In addition to annual summer surveys on Devils Lake, fisheries workers for the North Dakota Game and Fish Department in Devils Lake conduct regular population assessments on Lake Irvine and Stump Lake.
Walleye abundance in Lake Irvine is lower than in Devils Lake, but most of the fish are in the 15- to 20-size range, according to Todd Caspers, district fisheries biologist for Game and Fish in Devils Lake.
Overall, fisheries workers sampled 18.5 walleyes per net in Lake Irvine this summer. That’s slightly below average, Caspers said, but the size of the walleyes makes the shallow lake a draw for anglers who can get their boats in the water.
“That’s kind of normal up there,” Caspers said. “There’s usually a good amount of those nice keeper-size fish.”
On the downside, boat access on Lake Irvine is limited.
“It’s still pretty poor access,” Caspers said. “The makeshift boat ramp area is pretty much unusable right now with the lower water levels.”
Adventurous anglers will dump their boats off a road on the east side of the lake, Caspers said.
Walleyes on Stump Lake, at an average of 19.2 per net, are above the long-term average of 17 based on this year’s survey results, Caspers said. The number of 20- to 25-inch walleyes, at 2.5 per net, also is above the long-term average of 1.
“There are a fair number of those nicer fish, which has kind of been the trend” on Stump Lake, Caspers said. “”We have seen more nicer fish out there as the population matures.”
Stump Lake is too saline to support natural walleye reproduction and is almost entirely reliant on stocking, Caspers said.
Game and Fish stocked 550,400 walleye fingerlings in Stump Lake in 2019, 827,330 fingerlings in 2018 and 669,976 in 2017.
The assessments on Irvine and Stump are one-day surveys, Caspers said. A few highlights:
Walleyes are doing well on Irvine, but pike numbers were down during this summer’s assessment, Caspers said. Game and Fish sampled 4.7 pike per net, which is below average, but that’s not necessarily a bad thing, Caspers said.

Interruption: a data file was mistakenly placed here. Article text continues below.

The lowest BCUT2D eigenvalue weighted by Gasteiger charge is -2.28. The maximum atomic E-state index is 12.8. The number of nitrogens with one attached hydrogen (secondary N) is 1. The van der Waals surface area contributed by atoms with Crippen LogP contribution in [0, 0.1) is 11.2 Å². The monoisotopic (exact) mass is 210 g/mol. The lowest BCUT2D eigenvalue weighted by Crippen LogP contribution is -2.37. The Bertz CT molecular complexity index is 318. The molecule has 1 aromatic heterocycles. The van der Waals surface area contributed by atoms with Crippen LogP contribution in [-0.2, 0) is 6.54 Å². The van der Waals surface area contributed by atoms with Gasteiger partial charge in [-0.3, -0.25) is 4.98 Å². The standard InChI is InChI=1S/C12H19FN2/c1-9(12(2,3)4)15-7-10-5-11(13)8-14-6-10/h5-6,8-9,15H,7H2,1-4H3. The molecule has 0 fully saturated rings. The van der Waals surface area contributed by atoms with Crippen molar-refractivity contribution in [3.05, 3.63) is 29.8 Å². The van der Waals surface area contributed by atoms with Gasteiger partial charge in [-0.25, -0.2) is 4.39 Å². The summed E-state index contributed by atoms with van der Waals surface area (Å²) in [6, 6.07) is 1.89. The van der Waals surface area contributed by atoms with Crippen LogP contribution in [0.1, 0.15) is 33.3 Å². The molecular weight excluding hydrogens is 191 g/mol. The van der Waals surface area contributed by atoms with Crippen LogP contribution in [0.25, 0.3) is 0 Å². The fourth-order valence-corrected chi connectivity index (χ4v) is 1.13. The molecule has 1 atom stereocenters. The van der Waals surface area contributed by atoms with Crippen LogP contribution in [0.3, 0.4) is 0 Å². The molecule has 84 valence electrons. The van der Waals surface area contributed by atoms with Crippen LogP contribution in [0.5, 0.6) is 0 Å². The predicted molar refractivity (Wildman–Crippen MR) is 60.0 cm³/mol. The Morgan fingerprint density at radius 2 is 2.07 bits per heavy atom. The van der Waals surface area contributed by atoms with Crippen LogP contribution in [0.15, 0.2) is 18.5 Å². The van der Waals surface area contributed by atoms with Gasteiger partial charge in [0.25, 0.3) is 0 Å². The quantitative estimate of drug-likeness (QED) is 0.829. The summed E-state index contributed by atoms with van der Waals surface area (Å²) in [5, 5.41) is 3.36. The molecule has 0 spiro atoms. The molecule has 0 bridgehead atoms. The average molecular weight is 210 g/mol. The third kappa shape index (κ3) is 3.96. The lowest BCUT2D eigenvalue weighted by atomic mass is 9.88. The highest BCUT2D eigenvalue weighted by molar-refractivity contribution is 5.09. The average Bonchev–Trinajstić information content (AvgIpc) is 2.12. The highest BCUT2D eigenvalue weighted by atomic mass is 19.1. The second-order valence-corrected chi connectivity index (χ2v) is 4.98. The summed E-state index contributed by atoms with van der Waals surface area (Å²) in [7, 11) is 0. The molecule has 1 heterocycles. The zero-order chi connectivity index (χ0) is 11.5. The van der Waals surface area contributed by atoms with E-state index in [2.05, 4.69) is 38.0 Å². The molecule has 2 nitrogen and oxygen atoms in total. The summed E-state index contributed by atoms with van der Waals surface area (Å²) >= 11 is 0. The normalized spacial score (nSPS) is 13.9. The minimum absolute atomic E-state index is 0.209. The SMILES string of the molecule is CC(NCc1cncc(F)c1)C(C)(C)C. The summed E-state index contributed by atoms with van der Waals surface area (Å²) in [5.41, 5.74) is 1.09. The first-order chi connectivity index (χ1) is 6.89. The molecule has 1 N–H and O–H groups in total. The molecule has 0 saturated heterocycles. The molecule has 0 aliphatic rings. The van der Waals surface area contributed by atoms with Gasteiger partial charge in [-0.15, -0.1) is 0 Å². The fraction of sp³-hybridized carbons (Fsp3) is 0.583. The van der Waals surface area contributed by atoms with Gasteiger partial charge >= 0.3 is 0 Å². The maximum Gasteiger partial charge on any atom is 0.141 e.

Pike in Irvine tend to be skinny and in poorer condition than pike in Devils Lake, he said.
“(Irvine) tends to be pretty turbid so the pike probably don’t feed as effectively,” he said.
Crews traditionally don’t sample many perch in Irvine, Caspers said, and this year’s survey produced 1.7 per net, which is slightly better than the average of 0.8.
Most of those perch were in the 12- to 15-inch range.
“It’s kind of the way it usually goes,” Caspers said. “You don’t see very many, but they’re nice-size fish when you do see or catch one.”
Crews didn’t catch any white bass this summer on Irvine, he said.
As in Devils Lake, walleyes in the 10- to 15-inch range outnumbered the “keeper”-size 15- to 20-inch fish in Stump Lake, Caspers said. At 3.2 fish per net, the number of walleyes in the 15- to 20-inch range was down from the average of 4.6, a trend Caspers said surprised him.
“I kind of think there’s more fish out there than that,” he said. “That’s what the netting (results) said so that’s the number you’ll get. There’s error involved in these surveys.”
Numbers of 20- to 25-inch walleyes and 25- to 30-inch walleyes both are above average, he said.
Perch numbers, overall, were at 9.5 per net, down slightly from the average of 11.7. Perch in the 5- to 8-inch range, at 8.1 per net, were most abundant. The survey yielded an average of 1.3 perch in the 8- to 10-inch range, down from the average of 2.4; and 0.2 perch of 10 to 12 inches, down from the average of 1.1. Crews didn’t catch any 12- to 15-inch perch on Stump this year.
“It really wasn’t that good of a perch catch on Stump, either,” Caspers said.
Crews sampled an average of 2.2 pike per net, down from an average of 3.5, and 1.5 white bass per net, up from an average of about 1. As in Devils Lake, a majority of the white bass sampled were in the 12- to 15-inch size range from a banner hatch in 2015. Caspers said.